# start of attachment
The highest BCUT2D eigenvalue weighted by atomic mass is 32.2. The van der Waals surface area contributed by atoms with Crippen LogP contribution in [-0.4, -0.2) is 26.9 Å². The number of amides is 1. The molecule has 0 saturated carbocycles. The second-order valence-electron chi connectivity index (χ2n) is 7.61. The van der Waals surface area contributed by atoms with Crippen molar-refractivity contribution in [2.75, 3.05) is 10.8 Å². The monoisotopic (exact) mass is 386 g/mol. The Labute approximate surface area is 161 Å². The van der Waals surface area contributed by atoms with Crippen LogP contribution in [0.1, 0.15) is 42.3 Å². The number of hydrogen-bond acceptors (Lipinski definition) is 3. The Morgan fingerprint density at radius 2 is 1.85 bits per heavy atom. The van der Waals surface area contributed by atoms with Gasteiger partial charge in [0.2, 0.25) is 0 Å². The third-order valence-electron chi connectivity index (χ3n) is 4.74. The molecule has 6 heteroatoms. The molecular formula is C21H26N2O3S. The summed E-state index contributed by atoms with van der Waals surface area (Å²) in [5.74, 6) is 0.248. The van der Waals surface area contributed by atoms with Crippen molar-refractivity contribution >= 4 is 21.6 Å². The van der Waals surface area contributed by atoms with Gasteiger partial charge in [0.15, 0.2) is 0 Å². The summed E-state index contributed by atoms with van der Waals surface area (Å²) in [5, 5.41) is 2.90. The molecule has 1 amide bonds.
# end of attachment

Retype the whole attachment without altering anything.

The highest BCUT2D eigenvalue weighted by atomic mass is 32.2. The van der Waals surface area contributed by atoms with Crippen LogP contribution in [-0.4, -0.2) is 26.9 Å². The number of amides is 1. The molecule has 0 saturated carbocycles. The second-order valence-electron chi connectivity index (χ2n) is 7.61. The van der Waals surface area contributed by atoms with Crippen molar-refractivity contribution in [2.75, 3.05) is 10.8 Å². The monoisotopic (exact) mass is 386 g/mol. The Labute approximate surface area is 161 Å². The van der Waals surface area contributed by atoms with Crippen LogP contribution in [0.1, 0.15) is 42.3 Å². The number of hydrogen-bond acceptors (Lipinski definition) is 3. The Morgan fingerprint density at radius 2 is 1.85 bits per heavy atom. The van der Waals surface area contributed by atoms with Gasteiger partial charge in [0.2, 0.25) is 0 Å². The third-order valence-electron chi connectivity index (χ3n) is 4.74. The molecule has 6 heteroatoms. The molecular formula is C21H26N2O3S. The summed E-state index contributed by atoms with van der Waals surface area (Å²) in [5.74, 6) is 0.248. The van der Waals surface area contributed by atoms with Crippen molar-refractivity contribution >= 4 is 21.6 Å². The van der Waals surface area contributed by atoms with Gasteiger partial charge in [0.15, 0.2) is 0 Å². The summed E-state index contributed by atoms with van der Waals surface area (Å²) in [5, 5.41) is 2.90. The molecule has 1 amide bonds.